By Norman Bezona
Neem is one of the most ancient and widely used plants of the warm temperate and tropical regions of the world. Its medicinal qualities are outlined in the earliest Sanskrit writings that date back some 6,000 years. Modern scientists are finding even more uses for this remarkable tree.
Fortunately, both trees and products are being supplied by some local farmers and stores. My favorites are neem toothpaste, soap and oils. For example, I have been using the oils to treat sun-damaged skin. Rough patches of skin that can potentially become skin cancer began to fade and finally disappear after a few weeks of daily application. Since using the toothpaste for several years, I have not had a cavity, so neem uses are worth exploring. Neem mulch might be effective to repel insects like the coffee cherry borer and rose beetles that hide in soils around host plants.
Farmers and home gardeners plant crops and create landscapes for many reasons. The more useful plants, including neem, can often be seen growing in many parts of the world. On the island of Hispanola, which is shared by the Dominican Republic and Haiti, this medicinal tree has become a lifesaver when other medicines are unavailable. Some folks there plant for beauty but most often it is to supply food, medicine, clothing, or craft and building materials.
Partners of the Americas’ Farmer to Farmer Program is working to assist farmers planting and using trees to help sustain folks in good times and bad. Several folks from the Big Island have recently returned from Haiti on humanitarian projects following the earthquake in January 2010. Among them, Voltaire Moise is focusing on the market aspects and I am working on production issues of a variety of crops. As is typical, we learn from farmers there and try to share what we learn back home in Hawaii. In our travels, we are seeing whole new approaches to farming and the use of plants we don’t often see back home.
Neem is an example of one tree that has a great deal of potential for Hawaii. If ever there was an indispensable tree in many regions of the tropics, it would be the neem. Probably the main reason Polynesian seafarers did not introduce neem along with the hundreds of species and varieties important to their survival, is the seed is so short lived it wouldn’t have made the long and arduous voyage. Now, thanks to modern scientists, organic farmers, permaculturists and others interested in more sustainable agricultural enterprises, neem has reached Hawaii. Locally, Jay Ram, Craig Elevitch, Tane Datta, David Fell, Garrett Webb and others have been propagating the trees and testing them at different locations.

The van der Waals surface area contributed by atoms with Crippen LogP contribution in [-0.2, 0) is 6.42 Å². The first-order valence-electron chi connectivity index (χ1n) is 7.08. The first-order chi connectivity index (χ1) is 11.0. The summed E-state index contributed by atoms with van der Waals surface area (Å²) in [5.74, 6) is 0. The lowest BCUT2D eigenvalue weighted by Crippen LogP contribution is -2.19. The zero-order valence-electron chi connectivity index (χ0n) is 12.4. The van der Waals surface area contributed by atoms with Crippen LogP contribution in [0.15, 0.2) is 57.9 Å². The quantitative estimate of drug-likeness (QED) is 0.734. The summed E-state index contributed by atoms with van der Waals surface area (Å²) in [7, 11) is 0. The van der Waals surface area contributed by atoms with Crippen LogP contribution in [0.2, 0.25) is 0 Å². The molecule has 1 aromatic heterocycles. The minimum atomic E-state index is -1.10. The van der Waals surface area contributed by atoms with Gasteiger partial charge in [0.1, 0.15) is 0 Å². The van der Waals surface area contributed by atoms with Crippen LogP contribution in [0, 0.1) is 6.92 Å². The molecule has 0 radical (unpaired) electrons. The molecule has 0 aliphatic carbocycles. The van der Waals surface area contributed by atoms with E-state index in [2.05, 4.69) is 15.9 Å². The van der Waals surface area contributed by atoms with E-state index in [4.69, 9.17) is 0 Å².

I first became interested in neem after observing the use of the twigs as chewing sticks in South India, West Africa and the Caribbean. Wherever they were used, I noticed the teeth of folks were free of cavities, extremely white and clean. In fact, in many countries you can buy neem toothpaste, and neem soap. Neem insecticides are now becoming available in Hawaii.
Of course, there are many more uses for this amazing tree. Not only is it an attractive ornamental related to mahogany, but it is called the village medicine cabinet. More than 40 common medicinal uses are attributed to the neem. In fact, it is used in hundreds of ways, ranging from pesticides to skin remedies.
It is used in the treatment of fevers, malaria, ulcers and heart disease. In ancient Indian writings, it has been described as a tree that increases longevity. It is known for its nematicidal, spermicidal, piscicidal, larvicidal, bactericidal and fungicidal activities.
Time will tell just what uses we will find for it locally, but in forestry literature, it is highly regarded for reforestation of dry areas, for soil conservation, for shade and as an ornamental. In fact, I saw it used as the main planting at the southern tip of India, which has about the same climate as South Point. In Haiti, it grows in dry areas where little else can survive.
Young trees are round headed but as they get older, they spread, much like the monkeypod. It is rarely leafless and then only for a short period. New leaves appear in March or April before all the old ones fall. Panicles of small white flowers, smelling of honey, produce a sweet edible fruit shortly after. The fruit pulp is used as a tonic, purgative, emollient and is beneficial in the treatment of urinary disease and piles.
I suspect that besides being used as an ornamental in dry and difficult locations, its use on a small scale will be as a green mulch to reduce insect, slug and snail populations in the garden.
Neem is fast-growing and once established is quite drought tolerant. It tolerates alkaline soils like those found in the South Kohala area. The trees do not tolerate much frost and do not do well in cold, wet areas. We have tried neem in Kaloko Mauka at 3,000 feet and it just barely survived. With full sun and good drainage, it should do well below that elevation.
If all these attributes were not enough, the wood of the neem is valuable for construction of furniture and building purposes. If you don’t have your own neem, be sure to get one and see what it can do for you. There is definitely a market for neem products both locally and for export since Hawaii is the only state in which the tree grows well. We have a real advantage in that other countries where it grows do not have as favorable political and quality control environments. In your own garden, you can enjoy the neem’s beauty and have its bountiful blessings as well.
In March, Moise and I will leave for the Solomon Islands east of New Guinea. There they use neem to treat malaria, so we hope to learn even more about this amazing tree.